WASHINGTON, D.C. — U.S. Senator Tom Carper (D-Del.), Chairman of the Senate Environment and Public Works (EPW) Committee, today led a hearing to examine the effects of extreme heat and weather on transportation users, assets, and workers as well as ways to make transportation infrastructure more resilient to climate change.
ON THE WORSENING THREAT OF EXTREME HEAT ON THE TRANSPORTATION SECTOR:
“The frequency, intensity, and duration of more intense heat waves, wildfires, and extreme weather across the United States have only gotten worse in recent years due in large part to human-caused climate change. In turn, this has put our nation’s transportation infrastructure, workforce, and our travelers at greater risk of harm … when temperatures reach triple digits, roadways can buckle, resulting in costly damage that disrupts travel and leads to unsafe road conditions. In fact, it is estimated that the additional road maintenance and replacement costs caused by extreme heat could reach a total cost of $26 billion nationwide by 2040.”
ON SOLUTIONS BEING EXPLORED BY STATE AND LOCAL GOVERNMENTS:
“Fortunately, solutions are available to help transportation agencies better address the effects of extreme heat. Cities like Phoenix, Arizona and Los Angeles, California are turning to innovative materials, including cooler pavement, which gives off less heat than traditional pavement. Communities are also deploying strategies to reduce the urban heat island effect by planting more tree cover to help cool sidewalks and transit stops and reduce the overall heat intensity in dense, highly paved places.”
HOW THE FEDERAL GOVERNMENT CAN BETTER ASSIST STATE AND LOCAL EFFORTS TO ADDRESS EXTREME HEAT:
“Dr. Hondula, how can the federal government better assist states in efforts to stand up these [heat response and mitigation] offices?”
David Hondula, PhD, Director of the Office of Heat Response and Mitigation, City of Phoenix:
“Education is a really important role that the federal government can play in supporting resilience efforts at the local scale for heat or other hazards. We have been really proud to work with the National Oceanic and Atmospheric Administration (NOAA) as part of their efforts to coordinate cross-federal agency engagement on heat through the National Integrated Heat Health Information System. Phoenix has been proud to be one of four cities participating in a heat and equity pilot program, where we are in dialogue on a regular basis with Las Vegas, Charleston, and Miami learning about our experiences … I think agencies like NOAA, like the CDC (Centers for Disease Control and Prevention), and others can be very helpful in building heat literacy at the local level.”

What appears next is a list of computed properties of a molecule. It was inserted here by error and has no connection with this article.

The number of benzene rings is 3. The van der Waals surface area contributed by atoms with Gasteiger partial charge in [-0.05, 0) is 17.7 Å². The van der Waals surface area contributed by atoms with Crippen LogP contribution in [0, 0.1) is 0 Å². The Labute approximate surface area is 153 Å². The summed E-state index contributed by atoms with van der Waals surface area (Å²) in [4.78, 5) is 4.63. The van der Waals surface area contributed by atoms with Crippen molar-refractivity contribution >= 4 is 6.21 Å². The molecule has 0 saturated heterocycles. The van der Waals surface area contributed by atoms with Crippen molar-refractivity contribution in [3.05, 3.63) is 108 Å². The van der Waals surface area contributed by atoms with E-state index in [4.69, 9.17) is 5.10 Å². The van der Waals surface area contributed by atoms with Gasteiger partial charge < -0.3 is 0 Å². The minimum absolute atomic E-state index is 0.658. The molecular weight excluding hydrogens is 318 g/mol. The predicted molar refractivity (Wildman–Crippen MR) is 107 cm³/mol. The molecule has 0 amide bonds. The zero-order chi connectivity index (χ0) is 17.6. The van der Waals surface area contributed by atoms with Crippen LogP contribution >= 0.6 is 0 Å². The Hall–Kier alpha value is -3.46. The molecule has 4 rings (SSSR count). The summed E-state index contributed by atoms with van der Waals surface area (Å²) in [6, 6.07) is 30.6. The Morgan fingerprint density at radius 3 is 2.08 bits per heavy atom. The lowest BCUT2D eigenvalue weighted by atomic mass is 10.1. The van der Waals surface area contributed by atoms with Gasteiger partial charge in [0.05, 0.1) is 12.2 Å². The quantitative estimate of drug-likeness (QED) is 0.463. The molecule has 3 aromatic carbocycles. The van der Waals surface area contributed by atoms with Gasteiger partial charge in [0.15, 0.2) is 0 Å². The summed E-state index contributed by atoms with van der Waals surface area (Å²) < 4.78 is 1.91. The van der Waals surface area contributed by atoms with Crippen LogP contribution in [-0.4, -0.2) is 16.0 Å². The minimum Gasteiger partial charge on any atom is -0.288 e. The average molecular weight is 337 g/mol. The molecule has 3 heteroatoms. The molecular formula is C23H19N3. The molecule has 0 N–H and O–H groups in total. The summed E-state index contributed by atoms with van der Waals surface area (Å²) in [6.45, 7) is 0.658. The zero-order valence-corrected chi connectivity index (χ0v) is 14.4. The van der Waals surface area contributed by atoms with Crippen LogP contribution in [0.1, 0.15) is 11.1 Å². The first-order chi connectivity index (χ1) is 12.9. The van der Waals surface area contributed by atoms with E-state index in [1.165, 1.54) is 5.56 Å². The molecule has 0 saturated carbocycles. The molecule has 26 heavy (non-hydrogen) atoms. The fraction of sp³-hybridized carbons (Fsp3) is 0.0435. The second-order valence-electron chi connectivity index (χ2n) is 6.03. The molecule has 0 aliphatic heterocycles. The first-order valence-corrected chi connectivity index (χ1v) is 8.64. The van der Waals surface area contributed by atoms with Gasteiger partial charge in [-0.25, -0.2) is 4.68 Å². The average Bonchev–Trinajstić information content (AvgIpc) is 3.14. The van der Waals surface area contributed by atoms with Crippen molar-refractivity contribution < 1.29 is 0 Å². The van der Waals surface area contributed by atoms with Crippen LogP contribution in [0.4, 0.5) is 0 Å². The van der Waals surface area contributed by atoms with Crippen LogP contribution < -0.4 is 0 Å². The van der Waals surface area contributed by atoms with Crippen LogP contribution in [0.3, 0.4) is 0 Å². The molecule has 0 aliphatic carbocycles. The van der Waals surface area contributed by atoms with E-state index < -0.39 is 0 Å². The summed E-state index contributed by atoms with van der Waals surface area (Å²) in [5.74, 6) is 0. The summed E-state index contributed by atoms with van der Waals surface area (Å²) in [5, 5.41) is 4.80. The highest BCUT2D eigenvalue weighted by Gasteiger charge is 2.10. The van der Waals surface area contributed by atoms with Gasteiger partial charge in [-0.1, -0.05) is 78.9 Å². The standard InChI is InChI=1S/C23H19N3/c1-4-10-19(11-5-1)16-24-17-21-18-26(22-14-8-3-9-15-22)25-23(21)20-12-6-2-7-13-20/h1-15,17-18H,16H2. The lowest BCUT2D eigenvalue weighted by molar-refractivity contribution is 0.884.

HOW THE BIPARTISAN INFRASTRUCTURE LAW AND THE INFLATION REDUCTION ACT ARE HELPING BUILD MORE CLIMATE-RESILIENT INFRASTRUCTURE:
“Dr. Flannery, would you take a moment, as well, to discuss how these [Bipartisan Infrastructure Law and Inflation Reduction Act] programs and others will help states, transportation agencies, and local governments take more proactive action to make their transportation infrastructure more resilient to hazards like extreme heat and flooding?”
Aimee Flannery, PhD, PE, Global Principal, Transportation Risk and Resilience, Jacobs, Solutions & Technologies:
“For the past several years, state departments of transportation have been implementing asset management programs and performance management programs. They’ve begun to look at climate resilience along the lines of: how long can those assets last; are they deteriorating more quickly; do we need to repair them after extreme events; and, things like that. The PROTECT (Promoting Resilient Operations for Transformative, Efficient, and Cost-Saving Transportation) program — the thing that it does is provide a dedicated stream of funding. So, states are now a little more comfortable thinking about how might I address resilience from … planning all the way through design. They see that there is an opening in terms of continual funding. There is an opportunity to make the investments they’ve known about but maybe didn’t necessarily have the funding to dedicate at the time. So, they are very excited about it.”
ON STRATEGIES TO PROTECT WORKERS FROM THE HEALTH RISKS OF EXTREME HEAT EXPOSURE
“Construction workers are on the front lines of adapting our transportation system to extreme heat events, and yet in doing so, they are also bearing the burden of extreme heat on their health and well-being. What types of health impacts from extreme heat are you seeing on our transportation construction workforce and what are some effective strategies for addressing these negative impacts?”
Travis Parsons, Director of Occupational Safety and Health, Laborers International Union of North America:
“We have all heard of heat exhaustion and we have all experienced dehydration, but if a worker gets to heat stroke it is usually too late. Oftentimes the symptoms aren’t there. So, we need to put in place requirements to have something as simple as water, rest, and shade. What I mean by that is so much water per hour … mandatory breaks of at least 15 minutes every two hours. And, that break area should be shaded and should have some kind of cooling mechanism, whether you are inside or outside.”
Click here to watch Chairman Carper’s first round of questions.
Click here to watch Chairman Carper’s second round of questions.
Click here to watch Chairman Carper’s opening statement.